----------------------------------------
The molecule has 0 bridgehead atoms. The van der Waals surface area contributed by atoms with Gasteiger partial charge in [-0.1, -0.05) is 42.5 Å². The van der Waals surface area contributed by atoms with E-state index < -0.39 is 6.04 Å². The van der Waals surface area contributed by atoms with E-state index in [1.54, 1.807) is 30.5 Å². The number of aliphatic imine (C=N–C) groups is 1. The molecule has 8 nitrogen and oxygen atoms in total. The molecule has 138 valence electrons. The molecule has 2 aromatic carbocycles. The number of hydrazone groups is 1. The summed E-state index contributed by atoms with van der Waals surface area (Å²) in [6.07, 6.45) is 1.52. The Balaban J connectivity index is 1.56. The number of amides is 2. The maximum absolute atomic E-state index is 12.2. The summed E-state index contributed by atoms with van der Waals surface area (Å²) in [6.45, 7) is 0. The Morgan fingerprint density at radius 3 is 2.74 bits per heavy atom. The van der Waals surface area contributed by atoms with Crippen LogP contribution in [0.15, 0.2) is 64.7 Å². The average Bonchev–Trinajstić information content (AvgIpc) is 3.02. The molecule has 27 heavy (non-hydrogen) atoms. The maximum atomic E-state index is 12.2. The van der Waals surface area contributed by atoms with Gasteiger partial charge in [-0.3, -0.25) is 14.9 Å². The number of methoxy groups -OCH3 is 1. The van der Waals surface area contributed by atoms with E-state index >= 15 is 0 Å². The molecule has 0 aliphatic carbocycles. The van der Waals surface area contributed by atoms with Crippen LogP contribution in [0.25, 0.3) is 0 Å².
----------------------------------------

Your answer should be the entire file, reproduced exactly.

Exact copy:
The molecule has 0 bridgehead atoms. The van der Waals surface area contributed by atoms with Gasteiger partial charge in [-0.1, -0.05) is 42.5 Å². The van der Waals surface area contributed by atoms with E-state index < -0.39 is 6.04 Å². The van der Waals surface area contributed by atoms with E-state index in [1.54, 1.807) is 30.5 Å². The number of aliphatic imine (C=N–C) groups is 1. The molecule has 8 nitrogen and oxygen atoms in total. The molecule has 138 valence electrons. The molecule has 2 aromatic carbocycles. The number of hydrazone groups is 1. The summed E-state index contributed by atoms with van der Waals surface area (Å²) in [6.07, 6.45) is 1.52. The Balaban J connectivity index is 1.56. The number of amides is 2. The maximum absolute atomic E-state index is 12.2. The summed E-state index contributed by atoms with van der Waals surface area (Å²) in [6.45, 7) is 0. The Morgan fingerprint density at radius 3 is 2.74 bits per heavy atom. The van der Waals surface area contributed by atoms with Crippen LogP contribution in [0.15, 0.2) is 64.7 Å². The average Bonchev–Trinajstić information content (AvgIpc) is 3.02. The molecule has 27 heavy (non-hydrogen) atoms. The maximum atomic E-state index is 12.2. The van der Waals surface area contributed by atoms with Gasteiger partial charge in [-0.3, -0.25) is 14.9 Å². The number of methoxy groups -OCH3 is 1. The van der Waals surface area contributed by atoms with E-state index >= 15 is 0 Å². The molecule has 0 aliphatic carbocycles. The van der Waals surface area contributed by atoms with Crippen LogP contribution in [0.25, 0.3) is 0 Å².